“He expected as perfect a game as you could play. We could beat a team by 20 and the next day in film, he’d say to us, ‘you think you’re an [NCAA] tournament team? Well, you’re not.’ We were never comfortable. We could never get complacent at Wichita State.”
In his first season, Shamet made the All-Missouri Valley Conference first team and was the league’s freshman of the year. Marshall’s daily highlights of Shamet’s miscues had a positive effect — Shamet finished 13th in the country in assist-to-turnover ratio (3.00) and third among freshmen, just behind UCLA’s Lonzo Ball (3.08).
Just as important — and as Marshall demanded — Shamet’s offense didn’t suffer. He shot .439 from 3-point range and set a team freshman record for 3-poiners in a season (72).
A switch to the tougher American Athletic Conference last season didn’t slow down Shamet. Nor did another stress fracture that required surgery to repair and cost him an offseason’s worth of workouts. Shamet led the AAC in assists (5.2) and assist-to-turnover ratio (2.5) while ranking 13th in the NCAA in 3-point percentage (.442).
I think a strength of mine will be walking in the door being able to play the one or the two, and someone who’s going to give you effort on a consistent basis.”
Defenders found it hard to check him because, with his elite athleticism, Shamet was just as likely to attack the rim as shoot a 3-pointer. His true shooting percentage was 65.5 percent, 30th in the nation (per kenpom.com).
It wasn’t any surprise that after the season, Shamet thought he was ready to enter the Draft. Marshall couldn’t disagree.
“Fred and Ron, those two jokers are as tough and cerebral and big-time winners as you can find,” Marshall says. “Landry’s not far behind them in those categories. Right now, he might not be as tough and strong. But he’s more bouncy and longer, probably faster.
“He came here as a jump shooter. That’s what he does best. But he developed into a lead guard, a guy who can run a team and distribute the ball. In terms of the kind of person he is, he’s a very smart and personable kid. You just can’t find a better person and representative for your program. He’s going to do all the right things.”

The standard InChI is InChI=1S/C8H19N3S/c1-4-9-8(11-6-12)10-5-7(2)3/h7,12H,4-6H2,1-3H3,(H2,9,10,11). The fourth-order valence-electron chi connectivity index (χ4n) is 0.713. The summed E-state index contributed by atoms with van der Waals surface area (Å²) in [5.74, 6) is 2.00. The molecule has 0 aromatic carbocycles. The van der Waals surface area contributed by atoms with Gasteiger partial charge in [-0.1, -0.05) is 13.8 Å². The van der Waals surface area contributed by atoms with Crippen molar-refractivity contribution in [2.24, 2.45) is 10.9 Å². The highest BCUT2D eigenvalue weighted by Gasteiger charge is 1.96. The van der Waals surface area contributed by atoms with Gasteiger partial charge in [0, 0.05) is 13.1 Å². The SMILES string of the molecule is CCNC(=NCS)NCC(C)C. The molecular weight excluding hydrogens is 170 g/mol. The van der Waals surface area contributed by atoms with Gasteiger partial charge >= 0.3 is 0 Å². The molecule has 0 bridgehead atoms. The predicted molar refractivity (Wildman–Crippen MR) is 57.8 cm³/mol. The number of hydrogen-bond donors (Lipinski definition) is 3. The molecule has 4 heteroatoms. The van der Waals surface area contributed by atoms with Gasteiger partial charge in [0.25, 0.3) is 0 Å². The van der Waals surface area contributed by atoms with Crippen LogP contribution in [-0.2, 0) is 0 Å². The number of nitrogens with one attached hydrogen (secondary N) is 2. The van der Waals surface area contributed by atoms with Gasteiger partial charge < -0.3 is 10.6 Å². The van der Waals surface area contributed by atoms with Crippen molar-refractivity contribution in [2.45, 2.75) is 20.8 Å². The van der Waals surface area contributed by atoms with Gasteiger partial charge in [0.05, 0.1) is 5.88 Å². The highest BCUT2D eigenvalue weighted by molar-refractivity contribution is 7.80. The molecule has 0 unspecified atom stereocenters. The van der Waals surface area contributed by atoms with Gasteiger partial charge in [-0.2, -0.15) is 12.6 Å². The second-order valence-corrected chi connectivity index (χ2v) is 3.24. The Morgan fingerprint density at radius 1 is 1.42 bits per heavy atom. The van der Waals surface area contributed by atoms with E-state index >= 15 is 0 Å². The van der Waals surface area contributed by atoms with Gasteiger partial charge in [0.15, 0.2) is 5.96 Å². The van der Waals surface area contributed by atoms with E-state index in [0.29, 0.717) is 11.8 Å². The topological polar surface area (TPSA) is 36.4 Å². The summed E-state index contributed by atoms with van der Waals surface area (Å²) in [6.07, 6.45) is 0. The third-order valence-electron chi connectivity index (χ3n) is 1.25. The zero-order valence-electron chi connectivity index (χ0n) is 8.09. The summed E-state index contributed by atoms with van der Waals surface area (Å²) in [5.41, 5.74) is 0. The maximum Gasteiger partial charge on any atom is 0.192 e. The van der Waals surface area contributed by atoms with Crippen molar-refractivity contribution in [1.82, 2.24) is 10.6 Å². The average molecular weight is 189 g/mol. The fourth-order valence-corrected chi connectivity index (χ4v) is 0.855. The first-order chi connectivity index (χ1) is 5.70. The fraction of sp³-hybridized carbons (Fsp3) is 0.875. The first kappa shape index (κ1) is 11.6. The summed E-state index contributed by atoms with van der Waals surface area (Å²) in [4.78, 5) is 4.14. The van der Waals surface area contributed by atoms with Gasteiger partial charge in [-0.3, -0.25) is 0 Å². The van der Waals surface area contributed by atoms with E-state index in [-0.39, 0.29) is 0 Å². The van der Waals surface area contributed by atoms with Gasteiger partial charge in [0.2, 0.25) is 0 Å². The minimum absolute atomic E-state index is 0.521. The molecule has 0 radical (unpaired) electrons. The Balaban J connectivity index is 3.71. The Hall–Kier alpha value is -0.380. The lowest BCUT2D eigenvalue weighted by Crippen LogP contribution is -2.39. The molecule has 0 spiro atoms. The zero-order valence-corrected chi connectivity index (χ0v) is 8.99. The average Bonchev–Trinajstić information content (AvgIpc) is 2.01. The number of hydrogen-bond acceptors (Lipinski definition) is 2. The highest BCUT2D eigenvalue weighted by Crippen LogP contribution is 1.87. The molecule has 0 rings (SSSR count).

Little wonder that, when asked to provide an NBA comparison of himself, Shamet doesn’t hesitate.
“Ideally, I’d like to be like [former Virginia star and 2016-17 Kia Rookie of the Year] Malcolm Brogdon,” he says. “As far as being a two-way threat, offensively and defensively, being an intelligent, cerebral player. That’s what I’d like to be.
“I think a strength of mine will be walking in the door being able to play the one or the two, and someone who’s going to give you effort on a consistent basis.”
After seeing a higher level of athlete this season, Heiar thinks Shamet could have done the same things in the SEC he did in the AAC or MVC. And, he’s certain Shamet’s versatility will lead to a lengthy NBA career.
“I think he’s a multi-position player,” Heiar said. “He can play both guard spots at the next level. He’s a better defender than people give him credit for, and he’s going to continue to get stronger and stronger because of the resources he’s about to have.
“But, and this is also huge, he’s been coached. He’s been coached right. He’s been coached how to win, and he’s been coached on both ends of the court. That’s one of the biggest bonuses playing for coach Marshall. You don’t pick up short cuts or bad habits when you’ve been under him for three years, like Landry was. He’s a kid that’s ready to do good things at the next level.”